FIFTY CONTEMPORARY ARTISTS IN SLOVAKIA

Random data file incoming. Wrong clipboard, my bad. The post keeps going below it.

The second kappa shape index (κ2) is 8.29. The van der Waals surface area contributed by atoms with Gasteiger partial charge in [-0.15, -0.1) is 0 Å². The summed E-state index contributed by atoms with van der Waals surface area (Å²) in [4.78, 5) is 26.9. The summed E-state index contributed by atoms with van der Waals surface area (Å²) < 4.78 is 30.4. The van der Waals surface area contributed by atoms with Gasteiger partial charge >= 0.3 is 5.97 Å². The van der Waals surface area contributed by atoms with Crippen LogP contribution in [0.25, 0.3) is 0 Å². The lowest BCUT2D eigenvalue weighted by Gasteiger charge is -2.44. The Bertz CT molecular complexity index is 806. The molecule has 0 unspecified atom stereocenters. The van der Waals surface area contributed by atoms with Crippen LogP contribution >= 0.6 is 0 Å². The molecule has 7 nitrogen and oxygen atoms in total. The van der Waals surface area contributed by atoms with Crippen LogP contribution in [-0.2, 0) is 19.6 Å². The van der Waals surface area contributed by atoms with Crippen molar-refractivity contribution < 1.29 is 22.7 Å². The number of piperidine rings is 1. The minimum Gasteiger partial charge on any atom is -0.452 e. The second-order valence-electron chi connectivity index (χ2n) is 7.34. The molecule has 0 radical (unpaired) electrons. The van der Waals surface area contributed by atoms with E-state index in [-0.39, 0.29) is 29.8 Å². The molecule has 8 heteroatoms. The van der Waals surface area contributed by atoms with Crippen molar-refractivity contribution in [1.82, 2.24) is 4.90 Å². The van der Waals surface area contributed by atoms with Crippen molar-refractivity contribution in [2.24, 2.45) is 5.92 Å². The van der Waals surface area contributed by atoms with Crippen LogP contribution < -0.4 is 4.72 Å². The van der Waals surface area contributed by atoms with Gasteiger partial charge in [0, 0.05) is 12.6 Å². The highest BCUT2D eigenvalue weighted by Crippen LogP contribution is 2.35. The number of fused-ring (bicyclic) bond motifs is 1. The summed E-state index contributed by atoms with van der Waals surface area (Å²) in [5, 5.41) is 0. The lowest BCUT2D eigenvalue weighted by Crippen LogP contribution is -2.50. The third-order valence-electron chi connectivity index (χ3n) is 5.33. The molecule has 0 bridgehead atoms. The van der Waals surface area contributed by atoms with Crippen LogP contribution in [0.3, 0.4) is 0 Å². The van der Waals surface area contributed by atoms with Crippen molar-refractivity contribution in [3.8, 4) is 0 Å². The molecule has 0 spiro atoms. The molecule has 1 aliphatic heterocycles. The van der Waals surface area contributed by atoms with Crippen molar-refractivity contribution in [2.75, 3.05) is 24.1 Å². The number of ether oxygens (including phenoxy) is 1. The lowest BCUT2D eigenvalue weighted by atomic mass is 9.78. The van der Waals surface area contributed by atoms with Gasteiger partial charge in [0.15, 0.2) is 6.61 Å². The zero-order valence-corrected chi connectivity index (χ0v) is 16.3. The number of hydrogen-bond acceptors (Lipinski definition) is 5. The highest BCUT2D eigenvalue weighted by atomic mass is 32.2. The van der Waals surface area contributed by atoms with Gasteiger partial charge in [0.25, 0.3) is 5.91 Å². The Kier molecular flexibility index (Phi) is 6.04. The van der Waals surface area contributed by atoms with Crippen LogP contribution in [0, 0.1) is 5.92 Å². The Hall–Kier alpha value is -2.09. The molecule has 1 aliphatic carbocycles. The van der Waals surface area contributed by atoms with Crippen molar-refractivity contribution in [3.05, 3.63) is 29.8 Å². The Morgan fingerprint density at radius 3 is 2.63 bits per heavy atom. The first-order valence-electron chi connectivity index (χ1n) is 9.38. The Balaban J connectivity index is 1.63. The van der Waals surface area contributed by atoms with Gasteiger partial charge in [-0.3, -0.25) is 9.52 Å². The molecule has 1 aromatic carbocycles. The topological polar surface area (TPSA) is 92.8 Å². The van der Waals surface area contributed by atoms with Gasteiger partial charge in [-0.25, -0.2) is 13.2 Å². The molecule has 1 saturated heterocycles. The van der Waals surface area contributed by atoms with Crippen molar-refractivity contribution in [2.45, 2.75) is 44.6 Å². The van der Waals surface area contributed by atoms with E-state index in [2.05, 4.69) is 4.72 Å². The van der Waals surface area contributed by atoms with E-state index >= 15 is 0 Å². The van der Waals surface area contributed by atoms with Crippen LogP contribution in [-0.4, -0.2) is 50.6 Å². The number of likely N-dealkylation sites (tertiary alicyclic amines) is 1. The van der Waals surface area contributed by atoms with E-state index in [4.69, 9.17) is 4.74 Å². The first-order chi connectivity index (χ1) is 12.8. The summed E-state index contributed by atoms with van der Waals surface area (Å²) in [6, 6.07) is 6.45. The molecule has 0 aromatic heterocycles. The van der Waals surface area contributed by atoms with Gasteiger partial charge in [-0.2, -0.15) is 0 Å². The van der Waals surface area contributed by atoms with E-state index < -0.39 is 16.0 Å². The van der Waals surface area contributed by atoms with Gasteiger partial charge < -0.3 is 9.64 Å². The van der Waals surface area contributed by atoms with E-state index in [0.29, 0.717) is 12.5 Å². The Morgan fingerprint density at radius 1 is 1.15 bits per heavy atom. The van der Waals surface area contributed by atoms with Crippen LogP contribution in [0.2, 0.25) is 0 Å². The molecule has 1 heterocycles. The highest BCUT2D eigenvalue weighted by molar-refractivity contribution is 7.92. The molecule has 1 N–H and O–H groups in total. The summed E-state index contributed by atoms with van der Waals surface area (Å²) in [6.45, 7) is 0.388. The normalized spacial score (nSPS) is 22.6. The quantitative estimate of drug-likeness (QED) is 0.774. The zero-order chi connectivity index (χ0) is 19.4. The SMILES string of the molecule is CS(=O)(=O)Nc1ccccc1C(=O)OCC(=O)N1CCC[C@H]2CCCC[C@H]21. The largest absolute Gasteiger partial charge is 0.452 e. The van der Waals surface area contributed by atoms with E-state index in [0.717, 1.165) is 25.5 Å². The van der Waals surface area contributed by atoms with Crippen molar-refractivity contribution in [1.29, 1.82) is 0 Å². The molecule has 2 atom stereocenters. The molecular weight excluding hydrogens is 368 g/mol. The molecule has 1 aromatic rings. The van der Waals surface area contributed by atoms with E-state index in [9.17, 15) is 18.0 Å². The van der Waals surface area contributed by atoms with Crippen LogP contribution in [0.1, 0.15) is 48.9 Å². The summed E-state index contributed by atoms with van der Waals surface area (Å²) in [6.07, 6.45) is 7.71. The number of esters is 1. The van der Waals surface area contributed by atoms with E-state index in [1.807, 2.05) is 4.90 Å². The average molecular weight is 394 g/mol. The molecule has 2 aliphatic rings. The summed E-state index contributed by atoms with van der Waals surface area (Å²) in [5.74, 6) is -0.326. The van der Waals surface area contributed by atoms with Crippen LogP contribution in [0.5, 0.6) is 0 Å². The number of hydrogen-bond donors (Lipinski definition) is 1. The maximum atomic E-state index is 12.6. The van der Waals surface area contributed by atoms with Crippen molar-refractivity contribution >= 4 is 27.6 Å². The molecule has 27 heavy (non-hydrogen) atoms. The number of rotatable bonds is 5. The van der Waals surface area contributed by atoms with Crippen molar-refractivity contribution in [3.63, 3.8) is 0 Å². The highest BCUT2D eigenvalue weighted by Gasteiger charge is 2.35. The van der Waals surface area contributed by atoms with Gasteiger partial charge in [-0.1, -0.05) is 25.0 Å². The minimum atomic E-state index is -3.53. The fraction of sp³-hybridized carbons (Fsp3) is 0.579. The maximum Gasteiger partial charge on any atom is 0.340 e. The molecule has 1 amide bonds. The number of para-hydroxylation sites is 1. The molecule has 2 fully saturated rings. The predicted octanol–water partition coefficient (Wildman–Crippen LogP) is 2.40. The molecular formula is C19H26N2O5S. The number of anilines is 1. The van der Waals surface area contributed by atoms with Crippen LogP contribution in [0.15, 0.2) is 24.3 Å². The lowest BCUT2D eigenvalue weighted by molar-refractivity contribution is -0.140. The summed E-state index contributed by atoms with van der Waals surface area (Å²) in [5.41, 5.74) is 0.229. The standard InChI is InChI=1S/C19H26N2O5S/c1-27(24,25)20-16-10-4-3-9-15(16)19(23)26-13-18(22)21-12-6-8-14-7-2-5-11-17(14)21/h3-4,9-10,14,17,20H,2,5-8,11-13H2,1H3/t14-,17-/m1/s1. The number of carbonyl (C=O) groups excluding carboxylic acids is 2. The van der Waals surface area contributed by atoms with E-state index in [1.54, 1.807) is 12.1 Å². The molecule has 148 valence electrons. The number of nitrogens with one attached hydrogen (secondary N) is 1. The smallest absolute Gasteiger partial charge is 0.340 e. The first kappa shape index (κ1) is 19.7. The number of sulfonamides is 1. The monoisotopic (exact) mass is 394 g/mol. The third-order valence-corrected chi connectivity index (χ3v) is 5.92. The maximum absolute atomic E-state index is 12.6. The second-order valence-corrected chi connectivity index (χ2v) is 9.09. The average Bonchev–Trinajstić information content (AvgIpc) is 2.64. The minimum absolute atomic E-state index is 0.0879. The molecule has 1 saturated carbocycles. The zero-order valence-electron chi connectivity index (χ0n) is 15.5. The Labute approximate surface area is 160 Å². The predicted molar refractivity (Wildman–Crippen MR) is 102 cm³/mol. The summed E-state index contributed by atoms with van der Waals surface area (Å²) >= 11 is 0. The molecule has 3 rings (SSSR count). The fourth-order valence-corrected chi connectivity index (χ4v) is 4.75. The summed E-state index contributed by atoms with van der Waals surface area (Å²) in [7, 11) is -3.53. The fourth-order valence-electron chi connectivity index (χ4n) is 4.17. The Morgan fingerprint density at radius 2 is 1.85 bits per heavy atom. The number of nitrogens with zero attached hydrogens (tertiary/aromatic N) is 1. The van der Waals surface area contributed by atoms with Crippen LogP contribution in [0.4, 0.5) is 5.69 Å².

It was recently said of Viktor Frešo that his art is like a virus – meaning that it has no body of its own, but takes different strategies, to which he adds his own branding; for instance, along the lines of a spectacle. This can be perceived as a postmodern strategy par excellence – elements of development reflecting the specific conditions of the Slovak art scene can be seen in this. Most of all, Frešo was always the litmus test for these conditions. His multifarious work, composed of objects, projects, actions, paintings, and prints has two main directions apart from this homogeneity – solo works and cooperation. In both, the monitoring of the (self-) position of the artist in the institutional (and therefore high) art scene and the art market is strongly reflected. Frešo says that only his objects and various types of installations can be considered as high art. On the other hand, painting – which he openly assigns the status of “mainstream” – and due to its controversial reception in specialist circles, is precisely what makes him thrive and make more attempts. In a Dantesque sense, Frešo is trying to conform to the consensus of society, legitimizing not only artists and creative programs, but also specific works into the “group” of those which are deemed valuable (verified, lasting). Penetration into this group does not have any strict rules; it is only given by interaction, which can happen anywhere and everywhere. If we compare this model to the social actions of the now internationally-recognized conceptual artist Július Koller (1939-2007) – who, during the period of communism subversively lowered the level of high art through postcard landscapes, or with work and exhibitions with amateur and semi-professional artists – then we realize that Frešo’s strategy is not lacking history. We will never admire the bravado of painterly expression, drawing upon the nihilism of the many strategies of Milan Dobeš (1929) or Juraj Bartusz (1933); rather, we will attempt to understand his critical view (within his means) of real artistic operation here and abroad. More than mere detail, the whole of his work will retrospectively become evident. Frešo’s “declarations” could be considered as the most striking until now: What Helped Me When (2005) – simple but candid personal written testimonies; several references about the artist’s presence or preferences in a given space (“I was here”; “I don’t like you…” and so on) are provocative non-works of art; Thanks For Everything You Did For Slovak Visual Art (2007) – a sign projected onto the front wall of the Slovak National Gallery – is a clear critique of real or potential institutional hegemony. His current work entitled God is Love (2013) is equally effective. Besides all of this, it could be claimed that the whole spectrum of Frešo’s work plays another important role – to provide a background for the effectiveness and directness of these simple, informal, and even anti-fine art, textual appeals